• Anon (unregistered)

    I'd call this an abuse of the ternary operator, but it's not that bad, is it? I understood what it was doing on the first read-through, and I would expect most professional software developers to be capable of doing the same...

  • Sole Purpose of Visit (unregistered)

    Well, it does the job. (Note that the use of assignment, rather than an equality test, is intentional.) I mean, there are clearer ways to do this, but it works.

    Perhaps it was translated from a particularly bit-twiddling snippet of assembler?

  • S.Uspect (unregistered)

    And who makes sure that this jewel is executed every millisecond? A system clock with milliseconds precision?

  • LCrawford (unregistered)

    What? No check for hour rollover past 23? This post published at 32767:30:00.

  • Sole Purpose of Visit (unregistered)

    Unusually for a WTF, it also has the, ahem, "merit" of being portable across several language barriers, partly because it isn't really C++, it's C. All the target language needs to support is:

    • Ternaries

    • Pre-increment

    • Silent coercion of (int)0 to false

    • statements having the value of the resultant LHS

    So, it doesn't quite work in C#. And PHP is also out, but arguably anybody who uses ternaries in PHP should be weaned off the habit. And then, gently but firmly, clubbed to death.

  • bvs23bkv33 (unregistered) in reply to LCrawford

    your post is coming in three years

  • Block (unregistered)

    Using my Code Detective Hat™, I'm thinking :

    int numberOfMillisToFormat = now-then; int hou=0; int min=0; int sec=0; int mil=0; for(int =0; i<numberOfMillisToFormat;i++){ --code } printf("formatted length of time! %d:%d:%d:%d",hou,min,sec,mil);

    also milliseconds in C++ is an impending WTF in and of itself.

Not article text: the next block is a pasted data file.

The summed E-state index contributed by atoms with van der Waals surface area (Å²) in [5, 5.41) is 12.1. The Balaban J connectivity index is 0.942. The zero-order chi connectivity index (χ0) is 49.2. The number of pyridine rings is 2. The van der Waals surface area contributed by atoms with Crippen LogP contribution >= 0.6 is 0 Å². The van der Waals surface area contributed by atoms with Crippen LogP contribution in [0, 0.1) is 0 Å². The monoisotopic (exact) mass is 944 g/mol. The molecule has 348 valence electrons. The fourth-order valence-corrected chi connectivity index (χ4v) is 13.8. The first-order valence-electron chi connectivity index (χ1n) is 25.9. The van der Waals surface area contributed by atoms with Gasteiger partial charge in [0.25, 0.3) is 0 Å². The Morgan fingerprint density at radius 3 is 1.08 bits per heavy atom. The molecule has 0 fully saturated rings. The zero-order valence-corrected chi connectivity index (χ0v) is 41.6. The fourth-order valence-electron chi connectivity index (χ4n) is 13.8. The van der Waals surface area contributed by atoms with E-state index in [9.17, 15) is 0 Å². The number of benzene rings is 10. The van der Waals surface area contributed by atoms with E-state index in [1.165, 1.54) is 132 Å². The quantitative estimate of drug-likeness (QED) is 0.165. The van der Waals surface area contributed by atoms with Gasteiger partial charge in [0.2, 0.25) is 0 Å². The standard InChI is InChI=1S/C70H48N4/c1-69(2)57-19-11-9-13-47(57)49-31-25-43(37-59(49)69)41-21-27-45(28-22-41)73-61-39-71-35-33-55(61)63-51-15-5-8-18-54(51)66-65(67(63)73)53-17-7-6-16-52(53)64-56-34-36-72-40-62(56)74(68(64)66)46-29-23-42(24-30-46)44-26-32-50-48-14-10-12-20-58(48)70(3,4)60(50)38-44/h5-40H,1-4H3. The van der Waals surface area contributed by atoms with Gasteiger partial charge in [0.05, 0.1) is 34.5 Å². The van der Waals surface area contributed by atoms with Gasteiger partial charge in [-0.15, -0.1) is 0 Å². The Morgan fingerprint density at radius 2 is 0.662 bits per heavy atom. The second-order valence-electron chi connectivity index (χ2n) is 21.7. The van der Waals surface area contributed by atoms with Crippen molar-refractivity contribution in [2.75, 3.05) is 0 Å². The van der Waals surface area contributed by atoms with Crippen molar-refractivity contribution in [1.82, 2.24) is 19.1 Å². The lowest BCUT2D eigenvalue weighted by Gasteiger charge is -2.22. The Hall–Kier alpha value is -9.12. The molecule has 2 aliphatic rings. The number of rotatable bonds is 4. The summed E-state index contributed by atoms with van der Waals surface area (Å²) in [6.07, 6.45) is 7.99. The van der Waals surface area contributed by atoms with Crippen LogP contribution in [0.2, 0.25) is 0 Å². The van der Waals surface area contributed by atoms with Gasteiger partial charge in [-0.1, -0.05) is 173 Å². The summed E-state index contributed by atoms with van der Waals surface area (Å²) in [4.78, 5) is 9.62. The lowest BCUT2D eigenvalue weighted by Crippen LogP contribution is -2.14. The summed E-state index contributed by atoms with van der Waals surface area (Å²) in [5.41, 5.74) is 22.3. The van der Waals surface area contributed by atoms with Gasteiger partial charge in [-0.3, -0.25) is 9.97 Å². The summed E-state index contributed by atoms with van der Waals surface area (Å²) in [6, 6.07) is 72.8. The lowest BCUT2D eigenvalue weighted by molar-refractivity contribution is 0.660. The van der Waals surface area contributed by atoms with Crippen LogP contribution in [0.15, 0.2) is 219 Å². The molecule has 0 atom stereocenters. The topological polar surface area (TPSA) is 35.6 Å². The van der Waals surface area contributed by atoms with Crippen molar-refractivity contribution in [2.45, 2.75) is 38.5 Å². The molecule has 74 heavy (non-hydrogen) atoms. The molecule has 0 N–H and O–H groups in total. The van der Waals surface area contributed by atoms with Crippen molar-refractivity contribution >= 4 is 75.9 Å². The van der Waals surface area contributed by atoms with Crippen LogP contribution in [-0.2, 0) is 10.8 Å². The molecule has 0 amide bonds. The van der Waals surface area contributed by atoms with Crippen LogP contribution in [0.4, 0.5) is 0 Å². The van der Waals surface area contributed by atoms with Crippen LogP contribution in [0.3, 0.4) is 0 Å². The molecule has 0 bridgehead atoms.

• AP (unregistered)

    "it's role" - standards are dropping!

  • I'm not a robot (unregistered) in reply to LCrawford

    That's fine if it's a stopwatch, as the article says, i.e. measuring an amount of time rather than a time of day. You could express long periods in days (if they ever occur), but IMO keeping it in hours is perfectly OK.

  • Smash (unregistered)

    I love the fact that there are assignments masquerading as comparisons in the middle of those ternaries to fool any programmer who doesn't pay attention.

  • Smash (unregistered) in reply to AP
    "it's role" - standards are dropping!

    Hahaha, good one. You're funny.

  • RLB (unregistered)

    Meh. I've seen worse. Much worse. At least, once you get it, you get it. It needs better formatting, that's 90% of the problem here (the other 50% being using a ternary where an if would've been fine).

  • niol (unregistered)

    Is it really C++ or Lisp?

  • Mr Bits (unregistered) in reply to Block

    Why do you think that code written in C++ can't handle milliseconds? I suspect you're thinking more about the operating environment and less about the language. One millisecond is an eon on (for example) a 120MHz ARM Cortex-M4 with a lightweight RTOS.

  • Harrow (unregistered)

    The author probably examined his compiler output and discovered that with this technique the code is one-fourth as large and three times faster than using nested 'if' statements. This would have been true with early 80's C on a 286.

  • Sleep (unregistered) in reply to S.Uspect

    Clearly the code then calls some function to sleep for one millisecond

  • (nodebb) in reply to Sole Purpose of Visit

    anybody who uses ternaries in PHP should be weaned off the habit

    FTFY (unless my Markdown powers fail, which is quite likely)

  • T.T.O. (unregistered) in reply to Smash
    I love the fact that there are assignments masquerading as comparisons in the middle of those ternaries to fool any programmer who doesn't pay attention.
    Even better is the fact that in order to stuff these assignments inside ternaries, they are evaluated in && and negated in order not to short-circuit it. I wonder what would that programmer do if they were assigning a value from some variable instead of 0. ((mil = some_var) || true) && (...and so on...)?
  • Quite (unregistered)